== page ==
The bleached out light you have on the girls chest hand breast are interesting but a question arises, what is the center of attention? In a painting or drawing of a person there is usually one center of attention. That center of attention can be shared by another person but at best one should most always dominate. In your drawing, a well done drawing, you have the breast and the chest area that stand out and dominate. Now, I see what you wish to do but to be able use this method effectively one must understand much about focal points in order to give the viewer art.

In short, I would suggest that you ton down her breast for the light expressed in that area can never be as bright being that it is not shiny metal or glass.

Again all the best to you and I hope I was able to help
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Old 11-15-2007, 02:59 PM   #8
Jean Kelly Jean Kelly is offline
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Yes Mischa, you have helped. The most important part of your message to me, "one must understand much about focal points in order to give the viewer art", is something that I need to keep in mind. I fell in love with the drama of the shape of the highlighted area on her chest and lost focus of the whole as a drawing, I sacrificed "art" for impact. Her face and the expression is a much more important part of the whole. Here is a young woman, waiting and waiting, getting impatient and feeling sad at the same time-------many mixed emotions. So much potential there, but the first thing the viewer sees is this brilliant patch of light on her chest. So, I think I will revisit the subject with a new attempt, and just start over.

I'm unhappy with the shadowed parts of her arms and can't lift any more charcoal off. This, I think is due to technique and my lack of control (injury). I'm not going to beat myself up, but will simply try again, maybe using different paper, pencils, or blending techniques. I like her face, but not the my drawing ability of the stray hairs. Oh, "beautiful line" how will I create you again.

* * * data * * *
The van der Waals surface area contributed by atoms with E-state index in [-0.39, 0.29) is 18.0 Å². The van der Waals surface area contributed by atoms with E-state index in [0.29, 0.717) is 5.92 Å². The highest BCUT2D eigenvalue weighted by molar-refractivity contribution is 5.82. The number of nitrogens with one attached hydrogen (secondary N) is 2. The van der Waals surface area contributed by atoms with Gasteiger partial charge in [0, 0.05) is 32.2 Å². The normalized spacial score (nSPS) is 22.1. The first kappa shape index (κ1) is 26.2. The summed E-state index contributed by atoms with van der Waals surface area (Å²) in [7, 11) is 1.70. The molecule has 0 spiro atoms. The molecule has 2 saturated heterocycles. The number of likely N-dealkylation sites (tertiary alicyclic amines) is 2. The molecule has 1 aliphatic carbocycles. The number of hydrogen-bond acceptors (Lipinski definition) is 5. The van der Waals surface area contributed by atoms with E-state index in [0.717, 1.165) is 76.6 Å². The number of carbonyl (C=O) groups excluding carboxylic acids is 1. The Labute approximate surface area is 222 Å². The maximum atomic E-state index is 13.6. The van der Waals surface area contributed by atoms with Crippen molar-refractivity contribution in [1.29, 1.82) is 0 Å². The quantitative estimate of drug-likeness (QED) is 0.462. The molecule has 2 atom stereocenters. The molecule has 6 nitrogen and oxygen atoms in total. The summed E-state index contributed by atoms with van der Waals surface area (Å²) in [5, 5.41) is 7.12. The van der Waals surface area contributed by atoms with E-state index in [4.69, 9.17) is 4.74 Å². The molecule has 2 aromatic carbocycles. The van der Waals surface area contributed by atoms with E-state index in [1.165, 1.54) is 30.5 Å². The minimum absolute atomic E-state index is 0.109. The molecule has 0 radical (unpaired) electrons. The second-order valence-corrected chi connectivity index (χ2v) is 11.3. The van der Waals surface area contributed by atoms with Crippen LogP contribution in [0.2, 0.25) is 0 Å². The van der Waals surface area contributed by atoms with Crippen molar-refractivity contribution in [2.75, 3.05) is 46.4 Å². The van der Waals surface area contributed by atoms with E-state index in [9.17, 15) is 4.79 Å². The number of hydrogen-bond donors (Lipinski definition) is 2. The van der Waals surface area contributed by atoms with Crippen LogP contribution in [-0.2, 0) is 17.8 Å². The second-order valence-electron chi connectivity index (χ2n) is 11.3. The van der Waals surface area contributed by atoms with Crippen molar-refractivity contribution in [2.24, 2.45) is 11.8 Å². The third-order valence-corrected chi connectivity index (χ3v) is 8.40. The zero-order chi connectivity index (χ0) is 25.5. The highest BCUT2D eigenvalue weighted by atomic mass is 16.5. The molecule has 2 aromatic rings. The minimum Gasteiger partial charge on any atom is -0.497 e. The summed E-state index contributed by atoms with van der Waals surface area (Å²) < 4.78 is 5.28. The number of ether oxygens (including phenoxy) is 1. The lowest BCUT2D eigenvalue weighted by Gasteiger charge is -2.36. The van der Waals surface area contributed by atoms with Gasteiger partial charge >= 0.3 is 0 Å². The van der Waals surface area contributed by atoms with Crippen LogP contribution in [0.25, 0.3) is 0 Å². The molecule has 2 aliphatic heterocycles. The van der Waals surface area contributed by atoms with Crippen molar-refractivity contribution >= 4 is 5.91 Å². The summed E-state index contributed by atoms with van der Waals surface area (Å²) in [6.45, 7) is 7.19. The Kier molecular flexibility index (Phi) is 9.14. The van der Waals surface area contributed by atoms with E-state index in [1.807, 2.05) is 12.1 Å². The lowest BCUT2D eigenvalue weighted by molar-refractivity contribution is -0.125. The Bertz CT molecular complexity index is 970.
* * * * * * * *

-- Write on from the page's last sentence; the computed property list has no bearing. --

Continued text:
Thank you Chris, Allan, and Mischa, for being a part of this learning curve and the encouragement.


To anyone who is reading this and afraid of posting for a critique, remember it's just paper or paint, or charcoal or whatever. It's what is in the brain that counts, and one can never learn too much.

My mantra: "fear becomes anticipation, anticipation becomes excitement"! Now on to a new project........

Jean
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Old 11-15-2007, 05:36 PM   #9
Mischa Milosevic Mischa Milosevic is offline
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Jean, the point is not to start over rather to work with what you have. Please do not be discouraged for you have a excellent drawing to work on. Sure this is paper and working with charcoal rather than oily charcoal pencils is a good thing.

It is not simple to give a detailed critique from a distance. So, we do the best we can always keeping in mind that the artist must learn to see. Think of it this way. when a critique is available it is the duty of the artist to see other areas where the same instruction can be applied. This helps to develop ones powers of observation.

Many artists think that by throwing paint around or charcoal around a master peace will evolve somehow. Trashcans are full of such ideas. On the other hand if one wishes success, with a drawing or painting, planing and patience must be exercised.

When working with charcoal one must be patient and pick out the dots that do not fit or add dots that need to be there. Don't rush it and you will reach your goal.

All the best to you.
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Old 11-16-2007, 12:29 AM   #10
Jean Kelly Jean Kelly is offline
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Oh Mischa, the drawing is not in the trashcan yet. I was planning on starting over, but maybe I will continue with this one after reading your comments.

If I had done this from life, I would have seen that those highlights were much softer. This has always been my weak point, working only from photos (unless I'm outside working on a landscape). I do have a new lead on a model though, and am looking forward to working with her. In the meantime I may try drawing my feet , I can easily see them and they are always with me. Good practice in foreshortening also!

My goal is not to make a masterpiece each time I do something, but to learn and develop new skills within my limitations. I see no reason that I can't accomplish this, and find satisfaction and peace along the way. Impatience is a problem though. I do want (deep down inside), to create beauty, I want to have my work stop the viewer and take their breath away. I want, I want, I want--------------oops, time to take a deep breath and put my priorities back into place.

Thank you for your insightful comments!

Jean